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Legal Tip 91: Structuring a Trust to Maximise Borrowing Capacity

Discussion in 'Legal Issues' started by Terry_w, 21st Oct, 2015.

  1. Terry_w

    Terry_w Solicitor, Finance Broker, CTA Business Member

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    A law/loans tip rolled into 1.

    A trust is not a separate legal entity but is a relationship between the trustee and the beneficiaries. Therefore a trust cannot borrow!

    It is the trustee that borrows money and does so in its capacity as trustee. Where there is an individual trustee the loan will be in the name of that person. Where there are 2 trustees the loan will be in both names. Getting a loan as trustee has basically the same consequences as getting a loan on your own. You will personally be liable for the debt and they loan will count as a debt when assessing further borrowings. The trustee will likely be indemnified out of the trust assets, but if they are not enough there personal assets will be exposed.

    Where the trustee is a company a lender will not lend, usually, to a company without a personal guarantee by all the directors of a company. There used to be some lenders who did not require personal guarantees where the LVR was low, but most lenders will ask for one from all directors and sometimes from shareholders.

    Since the lenders ask for personal guarantees from all directors the number of directors can be limited to reduce the need for giving guarantees. (this has other consequences such as control of the trust).

    From a borrowing point of view the ideal trustee structure would be a company trustee with one director. This will limit the guarantor's to one person. Where this person does not have enough income to qualify for the loan then additional guarantors can be offered - if and when needed. This can be done without the additional person becoming director if the other person is a shareholder or a beneficiary of the trust.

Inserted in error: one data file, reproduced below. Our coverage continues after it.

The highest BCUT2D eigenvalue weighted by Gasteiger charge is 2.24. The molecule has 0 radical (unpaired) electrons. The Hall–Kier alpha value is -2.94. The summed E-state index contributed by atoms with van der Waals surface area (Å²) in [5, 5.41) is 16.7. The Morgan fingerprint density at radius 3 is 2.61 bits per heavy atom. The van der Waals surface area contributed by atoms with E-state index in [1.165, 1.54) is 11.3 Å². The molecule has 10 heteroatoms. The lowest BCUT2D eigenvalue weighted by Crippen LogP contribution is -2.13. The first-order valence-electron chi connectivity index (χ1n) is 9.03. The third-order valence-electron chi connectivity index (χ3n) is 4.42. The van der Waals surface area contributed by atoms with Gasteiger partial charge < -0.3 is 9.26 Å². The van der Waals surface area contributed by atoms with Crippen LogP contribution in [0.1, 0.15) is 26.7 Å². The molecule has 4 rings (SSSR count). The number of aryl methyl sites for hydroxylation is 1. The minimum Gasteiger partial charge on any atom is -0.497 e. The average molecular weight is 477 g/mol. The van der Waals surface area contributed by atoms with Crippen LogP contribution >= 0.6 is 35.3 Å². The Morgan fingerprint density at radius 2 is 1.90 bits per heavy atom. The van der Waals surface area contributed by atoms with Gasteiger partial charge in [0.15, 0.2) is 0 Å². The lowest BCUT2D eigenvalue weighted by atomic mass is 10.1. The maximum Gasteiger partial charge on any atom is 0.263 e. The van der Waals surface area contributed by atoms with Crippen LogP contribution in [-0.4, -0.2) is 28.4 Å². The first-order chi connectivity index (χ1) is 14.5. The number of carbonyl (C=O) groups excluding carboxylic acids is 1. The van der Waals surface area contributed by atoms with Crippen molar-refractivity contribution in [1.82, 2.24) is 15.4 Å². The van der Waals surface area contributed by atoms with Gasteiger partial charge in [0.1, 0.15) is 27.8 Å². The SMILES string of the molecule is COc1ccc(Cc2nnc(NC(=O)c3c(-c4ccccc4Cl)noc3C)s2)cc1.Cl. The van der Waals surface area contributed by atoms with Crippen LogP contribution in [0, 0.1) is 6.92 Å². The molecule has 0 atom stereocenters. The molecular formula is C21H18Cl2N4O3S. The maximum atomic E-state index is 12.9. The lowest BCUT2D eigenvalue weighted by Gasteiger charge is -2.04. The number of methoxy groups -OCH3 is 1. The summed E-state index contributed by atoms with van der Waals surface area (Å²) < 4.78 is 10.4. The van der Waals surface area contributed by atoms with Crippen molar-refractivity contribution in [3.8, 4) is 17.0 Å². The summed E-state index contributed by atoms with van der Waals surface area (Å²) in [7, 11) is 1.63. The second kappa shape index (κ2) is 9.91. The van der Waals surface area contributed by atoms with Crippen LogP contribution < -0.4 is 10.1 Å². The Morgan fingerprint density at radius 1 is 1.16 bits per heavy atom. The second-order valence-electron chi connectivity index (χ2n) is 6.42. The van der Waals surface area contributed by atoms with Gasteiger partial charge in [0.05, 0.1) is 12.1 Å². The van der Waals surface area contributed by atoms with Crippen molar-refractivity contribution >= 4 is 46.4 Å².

Being a director is risky so should be avoided if possible for asset protection reasons. Most lenders would probably allow a spouse of the director to offer a guarantee if they are also beneficiaries of the trust. NOTE that structuring a trustee set up this way may be good for borrowing but there may be other disadvantages to the structure from a legal point of view so legal advice should be sought before decided in structure.

    Also there are some lenders who insist on obtaining personal guarantees from all named adult beneficiaries of a trust. This is not good as additional guarantees may be required from persons who may not want to give guarantees and who may not even know of the existence of the trust. Other lenders require a letter from named beneficiaries stating that they have no objections to the trustee borrowing, again not good.

    However not naming people in a trustee may, or may not have consequences as to who a beneficiary of the trust will be - so legal advice is essential.